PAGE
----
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The Outer Limits of Reason: What Science, Mathematics, and Logic Cannot Tell Us Hardcover – August 23, 2013

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Editorial Reviews


Steering well clear of complex mathematics, Yanofsky canters though language paradoxes, infinity puzzles, computing impossibilities, the scope of fundamental physics and what he
believes to be the philosophical limitations of science. It is enjoyable ride...

This fascinating account describes the limitations of reasoning...Popular science readers will enjoy the well-written section explaining experiments in quantum theory... For centuries, humans' basic intuitions about the behavior of nature have been proven wrong, and now there is growing evidence in many fields showing that unavoidable limits exist to prevent people from eventually understanding it all. Researchers will appreciate the great selection of diagrams, complete bibliography and notes section, and useful index. Summing Up: Highly recommended.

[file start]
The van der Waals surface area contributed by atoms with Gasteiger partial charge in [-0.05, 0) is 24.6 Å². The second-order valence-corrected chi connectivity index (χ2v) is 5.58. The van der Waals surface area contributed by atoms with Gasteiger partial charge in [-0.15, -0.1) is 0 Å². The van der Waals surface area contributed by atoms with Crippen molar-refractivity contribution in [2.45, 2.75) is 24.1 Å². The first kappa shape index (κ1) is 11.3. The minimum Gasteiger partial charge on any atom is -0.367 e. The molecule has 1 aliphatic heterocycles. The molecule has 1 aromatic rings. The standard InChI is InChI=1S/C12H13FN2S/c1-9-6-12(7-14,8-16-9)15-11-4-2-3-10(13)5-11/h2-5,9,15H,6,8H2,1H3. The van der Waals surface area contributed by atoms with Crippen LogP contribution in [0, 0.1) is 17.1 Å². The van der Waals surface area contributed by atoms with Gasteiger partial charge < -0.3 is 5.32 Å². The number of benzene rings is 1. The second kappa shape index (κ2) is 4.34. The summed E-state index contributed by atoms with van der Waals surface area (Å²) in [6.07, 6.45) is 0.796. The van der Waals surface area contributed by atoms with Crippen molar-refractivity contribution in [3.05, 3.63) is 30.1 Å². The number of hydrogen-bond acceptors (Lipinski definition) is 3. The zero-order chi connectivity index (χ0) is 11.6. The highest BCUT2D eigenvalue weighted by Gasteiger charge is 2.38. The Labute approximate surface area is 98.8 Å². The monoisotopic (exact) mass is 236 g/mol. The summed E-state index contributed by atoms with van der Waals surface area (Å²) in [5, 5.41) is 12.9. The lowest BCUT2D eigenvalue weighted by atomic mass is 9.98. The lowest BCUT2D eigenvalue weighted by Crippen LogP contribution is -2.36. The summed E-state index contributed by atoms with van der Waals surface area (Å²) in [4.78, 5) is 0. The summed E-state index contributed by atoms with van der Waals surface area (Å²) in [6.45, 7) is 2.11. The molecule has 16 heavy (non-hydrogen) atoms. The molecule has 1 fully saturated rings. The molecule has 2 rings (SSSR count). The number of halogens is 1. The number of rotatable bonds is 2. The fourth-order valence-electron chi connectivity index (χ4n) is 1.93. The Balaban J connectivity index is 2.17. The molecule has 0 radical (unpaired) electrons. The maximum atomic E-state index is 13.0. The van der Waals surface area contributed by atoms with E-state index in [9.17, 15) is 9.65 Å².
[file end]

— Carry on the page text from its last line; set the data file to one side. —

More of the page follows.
- Choice

Yanofsky makes problems and questions that should make your headache delightful to read and think about.

Phenomenal Book... Before picking up this book I'd not heard of "Noson Yanofsky," so I was astounded that this is the best, most lucidly-written volume for lay readers I've ever encountered on the underlying or foundational topics I most enjoy, related to mathematics; including issues that cross the boundaries of math, logic, philosophy, physics, and computer science.
  - Math Tango

Winner of  the 2013 PROSE Award in Popular Science & Mathematics, Association of American Publishers

Yanofsky has brought together insights about quantum mechanics, logic, and mathematics under one rubric. Very few others could pull that off. This book has the potential to be a classic.

(Prakash Panangaden, School of Computer Science, McGill University)